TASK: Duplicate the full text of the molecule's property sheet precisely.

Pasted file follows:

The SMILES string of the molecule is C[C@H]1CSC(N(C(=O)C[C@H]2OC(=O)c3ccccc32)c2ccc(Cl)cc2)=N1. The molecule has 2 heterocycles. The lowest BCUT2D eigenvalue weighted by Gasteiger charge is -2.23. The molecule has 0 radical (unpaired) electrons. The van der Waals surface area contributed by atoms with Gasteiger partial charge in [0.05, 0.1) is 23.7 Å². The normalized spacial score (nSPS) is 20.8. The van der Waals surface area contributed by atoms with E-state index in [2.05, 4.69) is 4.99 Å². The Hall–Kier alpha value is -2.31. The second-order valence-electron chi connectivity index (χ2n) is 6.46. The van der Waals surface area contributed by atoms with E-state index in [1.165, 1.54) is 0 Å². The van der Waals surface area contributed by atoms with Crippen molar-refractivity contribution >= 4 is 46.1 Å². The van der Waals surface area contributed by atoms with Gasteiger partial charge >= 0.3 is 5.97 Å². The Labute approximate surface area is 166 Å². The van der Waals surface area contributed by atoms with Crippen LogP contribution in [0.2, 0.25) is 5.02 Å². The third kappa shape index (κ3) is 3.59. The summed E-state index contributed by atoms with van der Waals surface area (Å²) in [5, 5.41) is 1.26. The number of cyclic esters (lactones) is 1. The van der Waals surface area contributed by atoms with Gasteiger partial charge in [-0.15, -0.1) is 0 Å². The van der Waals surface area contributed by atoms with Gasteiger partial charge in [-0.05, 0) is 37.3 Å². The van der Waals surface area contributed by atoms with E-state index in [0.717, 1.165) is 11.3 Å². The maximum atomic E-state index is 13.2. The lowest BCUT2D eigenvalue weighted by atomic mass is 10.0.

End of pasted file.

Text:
The SMILES string of the molecule is C[C@H]1CSC(N(C(=O)C[C@H]2OC(=O)c3ccccc32)c2ccc(Cl)cc2)=N1. The molecule has 2 heterocycles. The lowest BCUT2D eigenvalue weighted by Gasteiger charge is -2.23. The molecule has 0 radical (unpaired) electrons. The van der Waals surface area contributed by atoms with Gasteiger partial charge in [0.05, 0.1) is 23.7 Å². The normalized spacial score (nSPS) is 20.8. The van der Waals surface area contributed by atoms with E-state index in [2.05, 4.69) is 4.99 Å². The Hall–Kier alpha value is -2.31. The second-order valence-electron chi connectivity index (χ2n) is 6.46. The van der Waals surface area contributed by atoms with E-state index in [1.165, 1.54) is 0 Å². The van der Waals surface area contributed by atoms with Crippen molar-refractivity contribution >= 4 is 46.1 Å². The van der Waals surface area contributed by atoms with Gasteiger partial charge >= 0.3 is 5.97 Å². The Labute approximate surface area is 166 Å². The van der Waals surface area contributed by atoms with Crippen LogP contribution in [0.2, 0.25) is 5.02 Å². The third kappa shape index (κ3) is 3.59. The summed E-state index contributed by atoms with van der Waals surface area (Å²) in [5, 5.41) is 1.26. The number of cyclic esters (lactones) is 1. The van der Waals surface area contributed by atoms with Gasteiger partial charge in [-0.15, -0.1) is 0 Å². The van der Waals surface area contributed by atoms with Gasteiger partial charge in [-0.05, 0) is 37.3 Å². The van der Waals surface area contributed by atoms with E-state index in [0.717, 1.165) is 11.3 Å². The maximum atomic E-state index is 13.2. The lowest BCUT2D eigenvalue weighted by atomic mass is 10.0.